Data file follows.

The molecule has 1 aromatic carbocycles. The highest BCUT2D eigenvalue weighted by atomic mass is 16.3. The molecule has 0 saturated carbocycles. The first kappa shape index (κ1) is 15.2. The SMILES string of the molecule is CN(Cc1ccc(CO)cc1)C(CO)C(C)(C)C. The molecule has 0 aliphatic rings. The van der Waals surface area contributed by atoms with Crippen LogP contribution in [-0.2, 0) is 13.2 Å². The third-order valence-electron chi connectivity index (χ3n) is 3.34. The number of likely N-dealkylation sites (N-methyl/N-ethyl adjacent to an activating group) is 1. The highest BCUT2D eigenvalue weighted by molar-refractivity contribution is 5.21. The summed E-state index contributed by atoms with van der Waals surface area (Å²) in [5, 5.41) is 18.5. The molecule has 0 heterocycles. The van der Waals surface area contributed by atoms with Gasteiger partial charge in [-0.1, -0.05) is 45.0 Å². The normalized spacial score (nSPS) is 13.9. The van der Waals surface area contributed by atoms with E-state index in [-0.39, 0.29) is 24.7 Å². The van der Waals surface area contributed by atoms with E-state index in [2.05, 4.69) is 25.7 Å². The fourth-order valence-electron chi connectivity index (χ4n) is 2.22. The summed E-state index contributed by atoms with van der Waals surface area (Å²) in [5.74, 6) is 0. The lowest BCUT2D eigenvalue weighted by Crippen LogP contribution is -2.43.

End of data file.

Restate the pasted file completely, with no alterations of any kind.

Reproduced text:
The molecule has 1 aromatic carbocycles. The highest BCUT2D eigenvalue weighted by atomic mass is 16.3. The molecule has 0 saturated carbocycles. The first kappa shape index (κ1) is 15.2. The SMILES string of the molecule is CN(Cc1ccc(CO)cc1)C(CO)C(C)(C)C. The molecule has 0 aliphatic rings. The van der Waals surface area contributed by atoms with Crippen LogP contribution in [-0.2, 0) is 13.2 Å². The third-order valence-electron chi connectivity index (χ3n) is 3.34. The number of likely N-dealkylation sites (N-methyl/N-ethyl adjacent to an activating group) is 1. The highest BCUT2D eigenvalue weighted by molar-refractivity contribution is 5.21. The summed E-state index contributed by atoms with van der Waals surface area (Å²) in [5, 5.41) is 18.5. The molecule has 0 heterocycles. The van der Waals surface area contributed by atoms with Gasteiger partial charge in [-0.1, -0.05) is 45.0 Å². The normalized spacial score (nSPS) is 13.9. The van der Waals surface area contributed by atoms with E-state index in [-0.39, 0.29) is 24.7 Å². The van der Waals surface area contributed by atoms with E-state index in [2.05, 4.69) is 25.7 Å². The fourth-order valence-electron chi connectivity index (χ4n) is 2.22. The summed E-state index contributed by atoms with van der Waals surface area (Å²) in [5.74, 6) is 0. The lowest BCUT2D eigenvalue weighted by Crippen LogP contribution is -2.43.